Property Owners Facing Foreclosure Waive the Right to Restrain Sale if They Don't Post the Required Bond
Investors considering purchasing distressed properties are facing one less potential risk thanks to a recent decision by the Washington Supreme Court on nonjudicial foreclosures. After a year of what seemed like pro-borrower decisions regarding the Deed of Trust Act, the Court once again emphasized strict compliance with the Act—but this time the ruling was directed at borrowers. In Frizzell v. Murray (No. 87927-3, 2013 WL 6312124 (Wash. Dec. 5, 2013)), the court found that property owners facing foreclosure waive their rights to challenge a foreclosure sale after-the-fact if they don’t take the necessary steps required to secure an injunction.
Tamara Frizzell borrowed $100,000 from Barbara Murray and secured the loan with a deed of trust on her home. However, Frizzell failed to pay back the loan, so Murray instigated nonjudicial foreclosure proceedings. Frizzell responded by suing Murray, alleging various civil claims and sought to enjoin the sale. The judge granted the motion to enjoin the sale but required Frizzell to deposit with the court the $15,000 currently in arrears, as well as a $10,000 bond by the next morning. Frizzell failed to make the deposits and the sale took place the next day. The trial court subsequently granted summary judgment in favor of Murray because Frizzell had waived her right to post-judgment relief by failing to restrain the sale.
After accepting discretionary review, the Washington Supreme Court reversed the Court of Appeals, which had held in favor of the borrower, and held that Frizzell waived any potential claims as to the foreclosure sale. The court recognized that RCW 61.24.130(1) conditions the issuance of an order to restrain a sale on the payment of the amount currently in arrears into the court’s registry and that other statutes and court rules require the posting of a bond in order to obtain a restraining order. In the court’s words, Frizzell “had knowledge of how to enjoin the sale and failed to do so through her own actions.” Thus, her failure to pay the sums necessary to obtain the preliminary order restraining the sale amounted to waiver of her right to contest the sale. The court, however, punted on the remaining questions as to the applicability of RCW 61.24.127 on Frizzell’s claims for damages because the trial court had not ruled on the issue.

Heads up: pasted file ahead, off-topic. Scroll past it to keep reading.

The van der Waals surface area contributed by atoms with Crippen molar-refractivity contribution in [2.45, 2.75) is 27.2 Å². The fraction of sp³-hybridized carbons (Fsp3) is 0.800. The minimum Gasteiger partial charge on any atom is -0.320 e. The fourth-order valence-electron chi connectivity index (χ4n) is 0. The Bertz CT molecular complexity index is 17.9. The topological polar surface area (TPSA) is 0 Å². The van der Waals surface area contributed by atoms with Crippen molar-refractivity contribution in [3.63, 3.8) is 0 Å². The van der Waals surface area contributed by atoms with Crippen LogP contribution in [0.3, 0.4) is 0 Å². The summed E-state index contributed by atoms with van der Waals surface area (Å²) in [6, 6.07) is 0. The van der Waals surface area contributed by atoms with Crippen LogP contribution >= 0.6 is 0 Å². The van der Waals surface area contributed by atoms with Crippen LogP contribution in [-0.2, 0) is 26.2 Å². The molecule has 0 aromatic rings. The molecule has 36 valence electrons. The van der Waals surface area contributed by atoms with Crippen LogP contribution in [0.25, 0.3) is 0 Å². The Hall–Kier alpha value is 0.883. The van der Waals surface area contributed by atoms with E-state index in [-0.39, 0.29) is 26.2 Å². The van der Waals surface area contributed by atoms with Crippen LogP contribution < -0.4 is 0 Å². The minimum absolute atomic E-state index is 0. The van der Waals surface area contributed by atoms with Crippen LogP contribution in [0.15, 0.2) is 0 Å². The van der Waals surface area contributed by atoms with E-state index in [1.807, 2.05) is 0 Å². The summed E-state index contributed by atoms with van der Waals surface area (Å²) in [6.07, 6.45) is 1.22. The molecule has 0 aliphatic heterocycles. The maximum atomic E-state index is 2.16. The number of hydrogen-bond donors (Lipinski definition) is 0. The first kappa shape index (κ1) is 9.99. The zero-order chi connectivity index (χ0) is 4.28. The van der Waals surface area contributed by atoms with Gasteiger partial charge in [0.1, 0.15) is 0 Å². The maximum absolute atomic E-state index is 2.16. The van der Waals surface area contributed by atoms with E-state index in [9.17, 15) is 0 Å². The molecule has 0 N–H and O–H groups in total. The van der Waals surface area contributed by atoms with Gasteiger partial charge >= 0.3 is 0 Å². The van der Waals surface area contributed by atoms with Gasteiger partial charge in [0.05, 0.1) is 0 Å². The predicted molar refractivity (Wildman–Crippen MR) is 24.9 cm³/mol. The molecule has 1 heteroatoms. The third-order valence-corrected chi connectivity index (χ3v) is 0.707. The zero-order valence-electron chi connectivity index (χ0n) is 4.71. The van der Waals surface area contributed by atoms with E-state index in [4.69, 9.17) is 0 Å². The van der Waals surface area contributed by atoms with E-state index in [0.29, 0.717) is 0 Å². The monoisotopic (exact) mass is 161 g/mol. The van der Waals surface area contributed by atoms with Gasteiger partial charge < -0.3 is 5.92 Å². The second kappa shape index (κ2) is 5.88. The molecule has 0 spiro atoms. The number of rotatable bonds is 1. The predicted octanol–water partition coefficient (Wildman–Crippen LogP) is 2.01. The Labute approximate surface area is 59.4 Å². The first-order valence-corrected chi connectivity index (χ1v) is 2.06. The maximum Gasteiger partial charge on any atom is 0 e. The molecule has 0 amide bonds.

This opinion represents an important development in Washington’s nonjudicial foreclosure law. Recent decisions, including Albice, Schroeder, and Klem, have emphasized that creditors and trustees must strictly comply with the Deed of Trust Act. So too, says the court in Frizzell, must borrowers. Frizzell is also interesting in that it is the first recent foreclosure case where the borrower failed to prevail in the Supreme Court, which is especially surprising given that the underlying transaction clearly involved a predatory loan. As foreclosure cases continue to work their way through the legal system, it remains to be seen whether this case represents a broader shift in the Court’s approach to foreclosure cases. From a practical standpoint, the case represents an important decision for potential purchasers of distressed properties, clarifying that where a former owner sought but failed to obtain an order to restrain the sale, the court will uphold the transfer.